Interviewer: Have any of your clients been tasered?
Brian Sloan: Yes. I’ve had a few of them. I’m actually representing one client now who supposedly was tasered twice and pepper sprayed, and he was simply charged with DUI. They charged him with resisting arrest, which was quite odd because, in my opinion, it’s impossible to charge him with resisting arrest.
This is because even the police officer says that they were investigating a DUI, and if you’re investigating a DUI that means that the person could not have been under arrest for a DUI, and if they were not going to be under arrest for a DUI, how could they be resisting the arrest for the DUI? It’s impossible to be arrested for something that they’re still investigating.
I did have one client who was arrested for DUI and this case occurred years ago. He just kept insisting to talk to an attorney, and he was getting pretty angry about it, and there was a female sergeant that for some reason got into a tussle with him because he insisted on talking to an attorney. And the female sergeant pulled out a taser and tasered him in the scrotum. For whatever reason, he did not want to sue and the female sergeant, to give her credit, did admit to it. She didn’t try to hide it.
There are certain models of tasers that officer’s carry. I don’t think it’s necessarily the same model per police agency, but the tasers can be deployed from a distance. That is when they are not using the stun gun, but actually used as a taser with the probes being shot out. There’s supposed to be little pieces of paper that fly out to indicate that the taser has been deployed.
There are other models of taser that once the safety is taken off, I believe it is, video camera starts recording. I’ve yet to ever get any sort of taser video. I’ve never seen any of these little pieces of paper, but I have had the clients that do get tasered.
Juries Tend to Not Sympathize With Defendants Who Were Tasered By Police
It’s more of a civil issue. I’m not a civil attorney. It usually does not come up in a criminal case because if someone got tasered, that tends to look bad on the someone that was tasered, not necessarily look bad on the officer. Juries tend to believe that if a person got tasered it’s because they did something really bad and that the officer was warranted in tasering them. That does is not a good reflection on our client, so we keep it out of trial.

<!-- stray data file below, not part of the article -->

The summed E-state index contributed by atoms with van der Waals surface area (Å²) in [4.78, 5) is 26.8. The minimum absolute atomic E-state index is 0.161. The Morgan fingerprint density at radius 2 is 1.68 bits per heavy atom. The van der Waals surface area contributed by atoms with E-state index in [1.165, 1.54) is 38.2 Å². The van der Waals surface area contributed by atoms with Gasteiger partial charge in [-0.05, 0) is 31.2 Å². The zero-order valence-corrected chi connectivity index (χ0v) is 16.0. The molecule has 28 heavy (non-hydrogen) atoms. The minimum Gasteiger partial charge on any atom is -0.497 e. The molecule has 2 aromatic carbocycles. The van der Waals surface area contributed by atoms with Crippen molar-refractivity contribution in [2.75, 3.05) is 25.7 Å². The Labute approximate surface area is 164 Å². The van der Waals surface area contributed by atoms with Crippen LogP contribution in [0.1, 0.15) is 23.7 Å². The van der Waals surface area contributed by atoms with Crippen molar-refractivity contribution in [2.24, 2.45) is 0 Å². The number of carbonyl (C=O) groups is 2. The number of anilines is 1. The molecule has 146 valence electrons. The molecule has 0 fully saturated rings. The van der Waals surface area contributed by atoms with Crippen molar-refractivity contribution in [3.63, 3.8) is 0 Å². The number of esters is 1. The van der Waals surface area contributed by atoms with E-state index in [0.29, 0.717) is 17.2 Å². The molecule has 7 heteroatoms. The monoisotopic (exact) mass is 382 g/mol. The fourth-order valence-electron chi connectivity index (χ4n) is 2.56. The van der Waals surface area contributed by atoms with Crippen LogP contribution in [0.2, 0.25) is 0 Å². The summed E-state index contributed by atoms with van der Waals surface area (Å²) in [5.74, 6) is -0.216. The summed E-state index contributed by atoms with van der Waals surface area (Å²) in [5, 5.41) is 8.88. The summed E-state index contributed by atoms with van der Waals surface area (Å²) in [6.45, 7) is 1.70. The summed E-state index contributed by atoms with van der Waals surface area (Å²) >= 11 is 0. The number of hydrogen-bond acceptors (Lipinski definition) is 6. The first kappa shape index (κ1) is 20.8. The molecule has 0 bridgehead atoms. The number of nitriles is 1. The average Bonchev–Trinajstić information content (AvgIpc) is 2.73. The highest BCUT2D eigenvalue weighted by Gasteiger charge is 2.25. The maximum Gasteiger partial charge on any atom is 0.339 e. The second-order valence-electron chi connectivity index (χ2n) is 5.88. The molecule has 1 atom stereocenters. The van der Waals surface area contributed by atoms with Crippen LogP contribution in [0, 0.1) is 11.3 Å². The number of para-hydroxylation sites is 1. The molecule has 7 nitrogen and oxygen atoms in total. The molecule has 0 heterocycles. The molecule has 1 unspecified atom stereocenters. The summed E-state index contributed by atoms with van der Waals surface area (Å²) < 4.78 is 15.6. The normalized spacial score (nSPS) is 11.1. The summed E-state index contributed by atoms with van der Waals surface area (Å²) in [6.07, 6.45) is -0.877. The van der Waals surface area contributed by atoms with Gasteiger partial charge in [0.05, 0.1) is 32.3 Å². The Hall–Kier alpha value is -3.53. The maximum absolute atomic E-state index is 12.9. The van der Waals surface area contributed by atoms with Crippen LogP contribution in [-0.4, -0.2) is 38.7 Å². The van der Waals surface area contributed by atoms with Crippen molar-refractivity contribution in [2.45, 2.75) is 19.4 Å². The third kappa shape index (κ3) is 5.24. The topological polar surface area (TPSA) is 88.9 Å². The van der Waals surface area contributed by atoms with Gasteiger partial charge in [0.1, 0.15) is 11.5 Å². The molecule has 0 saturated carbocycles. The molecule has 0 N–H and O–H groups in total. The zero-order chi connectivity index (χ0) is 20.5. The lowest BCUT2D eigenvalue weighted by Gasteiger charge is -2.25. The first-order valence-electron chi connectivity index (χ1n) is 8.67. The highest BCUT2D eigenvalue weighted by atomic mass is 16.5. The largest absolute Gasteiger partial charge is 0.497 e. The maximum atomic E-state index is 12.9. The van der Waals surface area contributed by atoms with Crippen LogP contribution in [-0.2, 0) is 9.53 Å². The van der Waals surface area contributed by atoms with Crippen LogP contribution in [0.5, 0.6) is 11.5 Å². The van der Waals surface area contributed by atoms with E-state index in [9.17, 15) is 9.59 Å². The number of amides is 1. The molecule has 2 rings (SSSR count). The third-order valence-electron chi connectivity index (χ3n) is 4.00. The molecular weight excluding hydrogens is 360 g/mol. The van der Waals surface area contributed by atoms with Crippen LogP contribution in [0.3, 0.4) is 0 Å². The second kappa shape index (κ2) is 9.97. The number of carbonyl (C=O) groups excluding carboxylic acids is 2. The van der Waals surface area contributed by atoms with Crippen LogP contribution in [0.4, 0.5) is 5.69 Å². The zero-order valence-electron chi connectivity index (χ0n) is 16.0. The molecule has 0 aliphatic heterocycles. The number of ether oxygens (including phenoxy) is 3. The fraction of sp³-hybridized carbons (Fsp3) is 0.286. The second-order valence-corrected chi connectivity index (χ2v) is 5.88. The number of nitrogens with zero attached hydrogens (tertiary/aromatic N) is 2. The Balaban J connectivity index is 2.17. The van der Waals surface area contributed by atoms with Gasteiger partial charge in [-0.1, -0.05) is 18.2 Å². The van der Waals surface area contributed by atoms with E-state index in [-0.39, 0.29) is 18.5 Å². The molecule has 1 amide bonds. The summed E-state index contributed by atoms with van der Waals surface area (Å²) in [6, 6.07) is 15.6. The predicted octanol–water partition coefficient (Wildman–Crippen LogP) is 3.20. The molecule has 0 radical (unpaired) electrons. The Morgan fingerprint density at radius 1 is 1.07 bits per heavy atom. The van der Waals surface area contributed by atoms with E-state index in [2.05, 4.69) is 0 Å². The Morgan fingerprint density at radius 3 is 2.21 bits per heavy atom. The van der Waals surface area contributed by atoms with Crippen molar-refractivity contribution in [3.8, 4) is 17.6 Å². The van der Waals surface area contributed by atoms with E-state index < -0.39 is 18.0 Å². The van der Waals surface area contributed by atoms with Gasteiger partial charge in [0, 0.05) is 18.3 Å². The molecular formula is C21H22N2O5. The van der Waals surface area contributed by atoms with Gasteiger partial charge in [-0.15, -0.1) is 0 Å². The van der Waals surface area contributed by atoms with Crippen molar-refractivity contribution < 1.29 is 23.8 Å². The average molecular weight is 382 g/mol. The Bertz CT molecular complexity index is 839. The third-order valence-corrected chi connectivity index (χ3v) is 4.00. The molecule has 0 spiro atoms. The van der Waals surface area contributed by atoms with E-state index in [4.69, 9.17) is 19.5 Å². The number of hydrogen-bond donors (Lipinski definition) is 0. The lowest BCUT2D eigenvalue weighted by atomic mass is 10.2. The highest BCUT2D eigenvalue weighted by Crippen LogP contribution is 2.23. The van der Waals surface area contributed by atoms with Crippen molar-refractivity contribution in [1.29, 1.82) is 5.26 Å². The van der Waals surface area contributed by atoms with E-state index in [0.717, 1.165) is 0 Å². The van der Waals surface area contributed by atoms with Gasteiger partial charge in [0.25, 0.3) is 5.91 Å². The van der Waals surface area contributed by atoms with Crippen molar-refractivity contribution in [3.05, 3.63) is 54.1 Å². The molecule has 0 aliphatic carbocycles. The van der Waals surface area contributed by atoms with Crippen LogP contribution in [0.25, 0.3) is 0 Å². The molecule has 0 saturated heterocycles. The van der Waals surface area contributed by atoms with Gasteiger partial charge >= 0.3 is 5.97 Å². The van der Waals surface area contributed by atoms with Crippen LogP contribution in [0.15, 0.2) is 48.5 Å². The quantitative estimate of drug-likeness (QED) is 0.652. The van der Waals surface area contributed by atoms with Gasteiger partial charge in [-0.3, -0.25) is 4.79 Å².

Different Cities in Arizona Interpret DUI Law in Different Ways
Different cities will interpret DUI laws differently. In Phoenix there’s absolutely no chance of getting a reckless driving. There is a law that says that a prosecutor cannot dismiss a DUI unless it is factually insufficient. Prosecutors in Phoenix will never offer a reckless driving in exchange for dismissing DUI charges.
It Is Beneficial to Retain an Attorney Well-Versed in How Different Courts Treat DUI Cases
It is possible to get a reckless driving from a DUI case in Mesa, Scottsdale, and Tempe under the right circumstances and with the right DUI attorney. They don’t read the law the same way. I don’t know why certain prosecutorial agencies read the laws differently. It is possible to get benefits in certain courts that you can’t get in other courts.
For example, all the justice courts do not have home detention or continuous alcohol monitoring. All the city courts, or municipal courts as they’re also known, do have home detention. Phoenix has continuous alcohol monitoring, which I find very beneficial for my clients, but not everyone realizes that. Not everyone knows that. That’s where experience comes into play.
You need to know what court you’re in. You need to know the benefits and the downfall of the different courts. There are only really two courts that I’m aware of where it’s possible to get credit for the time that you spent with the officers towards a day in jail.
There are only three courts that I’m aware of where you’re able to get an extreme reduction on jail time with home detention as well as having an ignition Interlock device installed in your car. You really need to know what hoops you need to jump through and what the rules are in that specific courtroom. That, again, is where experience comes into play.
Interviewer: Does it matter who pulls you over and investigates you? Is it different if a sheriff’s deputy does it versus highway patrol versus city police or any other kinds of police?
Brian Sloan: Not really. Certain agencies, such as the ASU Police Department and Glendale Police Department have video cameras, so I would much rather be pulled over by, if I was going to be pulled over, by one of those agencies. Many of the different police agencies have agreements so that they can cross into other cities.
But for all intents and purposes, there’s not much of a difference in the agency that stops you, except that if it was a Tempe police officer, in which case you are very likely going to have a breath test. Which personally, I’m sure people would much prefer over a blood test, but there’s no opportunity to retest a breath test. All the other city police officers will very likely do a blood test, which is much more uncomfortable when it’s done, but it at least preserves evidence that can be retested if necessary.